Oi! Tudo Bem?

All is certainly well with me! I have been back from Sao Francisco do Para for three days and am actually gearing up for the program’s longest excursion: a little over two weeks travelling primarily by boat around the inner Amazonian region to Manaus, Santarem, and Juruti. But let’s not get ahead of ourselves, I still have to explain a bit about my trip to Sao Francisco!

Our group travelled to Sao Francisco do Para, an area that still contains primary forest (the oldest type of forest, mostly untouched) along with secondary forest (forest which has been tampered with and is in the process of regrowth) and agricultural areas. The aim of this trip was to expose ourselves to rainforest areas with different histories as well as varying levels of biomass and biodiversity.

We definitely succeeded in this goal and along with enjoying spending time trekking around the forest, many students who had not yet been exposed to different types of rainforest definitely gained a lot from being able to see the similarities and differences between them. Additionally, we learned about slash and burn agricultural techniques that dominate much of the region and even got to visit a private farm which utilized these methods. Slash-and-burn agriculture is essentially the process of cutting down vegetation in one area of forest and burning the biomass in order to create ash which in turn fertilizes the ground making the land a bit more fertile for farming. Then the land is cultivated for around three years, planting different crops according to what will grow in the constantly degrading soil, after which point the area must be abandoned for at least ten years to allow for regrowth in hopes of re-starting the process. However, as we learned, not only does this technique prove relatively un-fruitful and inefficient for the farmers, but in the process of burning about 80% of the nutrients stored in the vegetation is lost. Subsequently this technique is not seen as particularly environmentally friendly or sustainable and many people are experimenting with alternative farming techniques. This was a subject I knew nothing about and it was fascinating to see different fields all at different stages of the slash-and-burn cycle. One of the things that I appreciate most about the learning style that SIT encourages is that you actually see pertinent processes, places, and situations first hand; this lends itself to a greater appreciation and understanding of these important issues.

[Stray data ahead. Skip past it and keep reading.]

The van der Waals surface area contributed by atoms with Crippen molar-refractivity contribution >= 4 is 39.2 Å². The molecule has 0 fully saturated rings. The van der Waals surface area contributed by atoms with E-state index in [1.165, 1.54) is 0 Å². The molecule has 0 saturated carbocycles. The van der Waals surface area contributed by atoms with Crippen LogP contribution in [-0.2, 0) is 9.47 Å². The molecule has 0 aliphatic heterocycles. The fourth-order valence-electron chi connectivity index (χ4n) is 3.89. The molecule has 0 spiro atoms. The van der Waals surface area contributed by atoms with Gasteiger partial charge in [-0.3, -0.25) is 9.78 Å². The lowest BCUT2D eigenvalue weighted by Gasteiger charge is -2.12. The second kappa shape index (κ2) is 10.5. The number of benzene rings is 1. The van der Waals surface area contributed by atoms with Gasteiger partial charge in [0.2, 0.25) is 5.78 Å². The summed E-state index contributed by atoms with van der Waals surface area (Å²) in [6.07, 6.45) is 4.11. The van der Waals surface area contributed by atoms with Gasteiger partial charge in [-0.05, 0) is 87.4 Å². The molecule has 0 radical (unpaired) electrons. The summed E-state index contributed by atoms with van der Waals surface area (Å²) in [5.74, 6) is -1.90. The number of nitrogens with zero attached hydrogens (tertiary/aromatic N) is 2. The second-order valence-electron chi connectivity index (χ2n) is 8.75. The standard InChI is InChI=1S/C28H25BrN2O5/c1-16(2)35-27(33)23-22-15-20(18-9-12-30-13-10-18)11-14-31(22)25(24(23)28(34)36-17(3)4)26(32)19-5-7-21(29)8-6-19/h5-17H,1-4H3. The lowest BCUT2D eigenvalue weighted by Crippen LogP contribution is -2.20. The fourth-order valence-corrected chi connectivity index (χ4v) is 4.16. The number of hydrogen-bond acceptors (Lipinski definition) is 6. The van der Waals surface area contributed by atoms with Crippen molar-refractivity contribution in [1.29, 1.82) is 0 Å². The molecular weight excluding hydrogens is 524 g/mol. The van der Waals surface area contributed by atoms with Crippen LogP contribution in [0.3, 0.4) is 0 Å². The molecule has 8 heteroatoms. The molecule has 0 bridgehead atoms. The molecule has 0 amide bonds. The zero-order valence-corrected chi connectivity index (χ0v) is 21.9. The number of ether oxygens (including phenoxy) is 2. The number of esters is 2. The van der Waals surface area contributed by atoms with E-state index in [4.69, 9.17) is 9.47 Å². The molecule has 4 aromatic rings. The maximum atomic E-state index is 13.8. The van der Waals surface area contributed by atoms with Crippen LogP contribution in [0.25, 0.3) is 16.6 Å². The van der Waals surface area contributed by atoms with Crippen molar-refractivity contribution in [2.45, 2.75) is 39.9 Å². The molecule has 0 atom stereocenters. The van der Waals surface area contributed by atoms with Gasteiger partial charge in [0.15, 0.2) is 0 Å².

The next day of our trip an extremely life-changing event happened to me and a few other members of the group. Throughout the day we had split up into groups and were conducting scientific research about various forest-related topics. During the late afternoon, we began to see what looked like logging trucks passing through the service road we were working near. Along with one of our program leaders four of us decided to pose as American tourists and try to get a closer look in order to see if they were conducting illegal behavior. Cameras in hand we drove at least a mile on a newly cut road through primary forest. Even at this point I felt that what I was about to see could be very shocking but looking back I really had no idea of the intensity that was to come. When we found the loggers our leader told them that we were students from America studying how to cut down trees and asked if they would be willing to show us the ropes. I was surprised at how quickly they agreed to take us to their deforestation site and before we knew it we were following ten or fifteen people deeper into the forest. When we arrived at our destination, though I felt like I had prepared myself somewhat, I could not believe what I saw.